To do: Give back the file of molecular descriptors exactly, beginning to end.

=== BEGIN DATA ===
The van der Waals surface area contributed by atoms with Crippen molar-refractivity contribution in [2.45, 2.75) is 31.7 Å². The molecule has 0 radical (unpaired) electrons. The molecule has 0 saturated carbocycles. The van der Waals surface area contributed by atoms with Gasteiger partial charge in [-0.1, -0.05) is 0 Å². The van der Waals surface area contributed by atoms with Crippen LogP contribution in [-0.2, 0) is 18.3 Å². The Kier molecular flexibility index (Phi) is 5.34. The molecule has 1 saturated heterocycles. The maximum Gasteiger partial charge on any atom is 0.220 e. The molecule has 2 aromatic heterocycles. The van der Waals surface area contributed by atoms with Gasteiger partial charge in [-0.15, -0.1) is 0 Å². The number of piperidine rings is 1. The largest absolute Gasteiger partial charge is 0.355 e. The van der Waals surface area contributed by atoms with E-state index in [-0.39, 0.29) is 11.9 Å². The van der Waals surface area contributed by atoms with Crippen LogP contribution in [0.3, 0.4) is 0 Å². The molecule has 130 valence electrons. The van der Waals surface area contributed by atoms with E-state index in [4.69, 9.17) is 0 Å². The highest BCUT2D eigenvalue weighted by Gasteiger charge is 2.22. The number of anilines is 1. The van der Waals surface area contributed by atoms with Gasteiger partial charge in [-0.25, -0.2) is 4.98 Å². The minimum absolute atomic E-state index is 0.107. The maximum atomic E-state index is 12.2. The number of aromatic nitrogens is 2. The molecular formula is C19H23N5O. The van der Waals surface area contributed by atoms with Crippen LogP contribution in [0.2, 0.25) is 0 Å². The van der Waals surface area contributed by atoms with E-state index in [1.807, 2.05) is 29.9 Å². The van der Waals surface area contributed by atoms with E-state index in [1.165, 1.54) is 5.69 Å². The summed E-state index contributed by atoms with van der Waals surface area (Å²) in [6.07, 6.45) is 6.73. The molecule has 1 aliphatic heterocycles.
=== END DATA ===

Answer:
The van der Waals surface area contributed by atoms with Crippen molar-refractivity contribution in [2.45, 2.75) is 31.7 Å². The molecule has 0 radical (unpaired) electrons. The molecule has 0 saturated carbocycles. The van der Waals surface area contributed by atoms with Gasteiger partial charge in [-0.1, -0.05) is 0 Å². The van der Waals surface area contributed by atoms with Crippen LogP contribution in [-0.2, 0) is 18.3 Å². The Kier molecular flexibility index (Phi) is 5.34. The molecule has 1 saturated heterocycles. The maximum Gasteiger partial charge on any atom is 0.220 e. The molecule has 2 aromatic heterocycles. The van der Waals surface area contributed by atoms with Gasteiger partial charge in [-0.15, -0.1) is 0 Å². The number of piperidine rings is 1. The largest absolute Gasteiger partial charge is 0.355 e. The van der Waals surface area contributed by atoms with E-state index in [-0.39, 0.29) is 11.9 Å². The van der Waals surface area contributed by atoms with Crippen LogP contribution in [0.3, 0.4) is 0 Å². The molecule has 130 valence electrons. The van der Waals surface area contributed by atoms with E-state index in [4.69, 9.17) is 0 Å². The highest BCUT2D eigenvalue weighted by Gasteiger charge is 2.22. The number of anilines is 1. The van der Waals surface area contributed by atoms with Gasteiger partial charge in [-0.25, -0.2) is 4.98 Å². The minimum absolute atomic E-state index is 0.107. The maximum atomic E-state index is 12.2. The number of aromatic nitrogens is 2. The molecular formula is C19H23N5O. The van der Waals surface area contributed by atoms with Crippen LogP contribution in [0.2, 0.25) is 0 Å². The van der Waals surface area contributed by atoms with E-state index in [1.807, 2.05) is 29.9 Å². The van der Waals surface area contributed by atoms with E-state index in [1.165, 1.54) is 5.69 Å². The summed E-state index contributed by atoms with van der Waals surface area (Å²) in [6.07, 6.45) is 6.73. The molecule has 1 aliphatic heterocycles.